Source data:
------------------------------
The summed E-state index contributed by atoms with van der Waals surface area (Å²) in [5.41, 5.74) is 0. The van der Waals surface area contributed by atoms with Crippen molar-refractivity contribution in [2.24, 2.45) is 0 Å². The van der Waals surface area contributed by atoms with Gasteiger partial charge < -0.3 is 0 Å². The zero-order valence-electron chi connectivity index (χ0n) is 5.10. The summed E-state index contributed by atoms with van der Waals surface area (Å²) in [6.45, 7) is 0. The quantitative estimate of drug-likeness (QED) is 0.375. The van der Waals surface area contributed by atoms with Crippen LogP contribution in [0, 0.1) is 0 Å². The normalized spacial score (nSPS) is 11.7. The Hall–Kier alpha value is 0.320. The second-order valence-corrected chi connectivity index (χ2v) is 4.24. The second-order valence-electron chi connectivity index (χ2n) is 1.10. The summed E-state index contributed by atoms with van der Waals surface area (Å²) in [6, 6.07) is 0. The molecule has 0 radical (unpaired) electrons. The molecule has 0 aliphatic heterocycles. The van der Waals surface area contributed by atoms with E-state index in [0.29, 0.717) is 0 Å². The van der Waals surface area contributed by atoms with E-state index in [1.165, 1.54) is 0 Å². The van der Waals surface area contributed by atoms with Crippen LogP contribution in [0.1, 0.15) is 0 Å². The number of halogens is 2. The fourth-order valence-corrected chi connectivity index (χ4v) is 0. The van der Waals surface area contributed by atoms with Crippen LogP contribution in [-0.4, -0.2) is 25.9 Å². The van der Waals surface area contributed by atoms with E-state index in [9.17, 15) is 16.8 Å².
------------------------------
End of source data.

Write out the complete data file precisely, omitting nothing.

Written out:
The summed E-state index contributed by atoms with van der Waals surface area (Å²) in [5.41, 5.74) is 0. The van der Waals surface area contributed by atoms with Crippen molar-refractivity contribution in [2.24, 2.45) is 0 Å². The van der Waals surface area contributed by atoms with Gasteiger partial charge < -0.3 is 0 Å². The zero-order valence-electron chi connectivity index (χ0n) is 5.10. The summed E-state index contributed by atoms with van der Waals surface area (Å²) in [6.45, 7) is 0. The quantitative estimate of drug-likeness (QED) is 0.375. The van der Waals surface area contributed by atoms with Crippen LogP contribution in [0, 0.1) is 0 Å². The normalized spacial score (nSPS) is 11.7. The Hall–Kier alpha value is 0.320. The second-order valence-corrected chi connectivity index (χ2v) is 4.24. The second-order valence-electron chi connectivity index (χ2n) is 1.10. The summed E-state index contributed by atoms with van der Waals surface area (Å²) in [6, 6.07) is 0. The molecule has 0 radical (unpaired) electrons. The molecule has 0 aliphatic heterocycles. The van der Waals surface area contributed by atoms with E-state index in [0.29, 0.717) is 0 Å². The van der Waals surface area contributed by atoms with E-state index in [1.165, 1.54) is 0 Å². The van der Waals surface area contributed by atoms with Crippen LogP contribution in [0.1, 0.15) is 0 Å². The number of halogens is 2. The fourth-order valence-corrected chi connectivity index (χ4v) is 0. The van der Waals surface area contributed by atoms with Crippen LogP contribution in [-0.4, -0.2) is 25.9 Å². The van der Waals surface area contributed by atoms with E-state index in [9.17, 15) is 16.8 Å².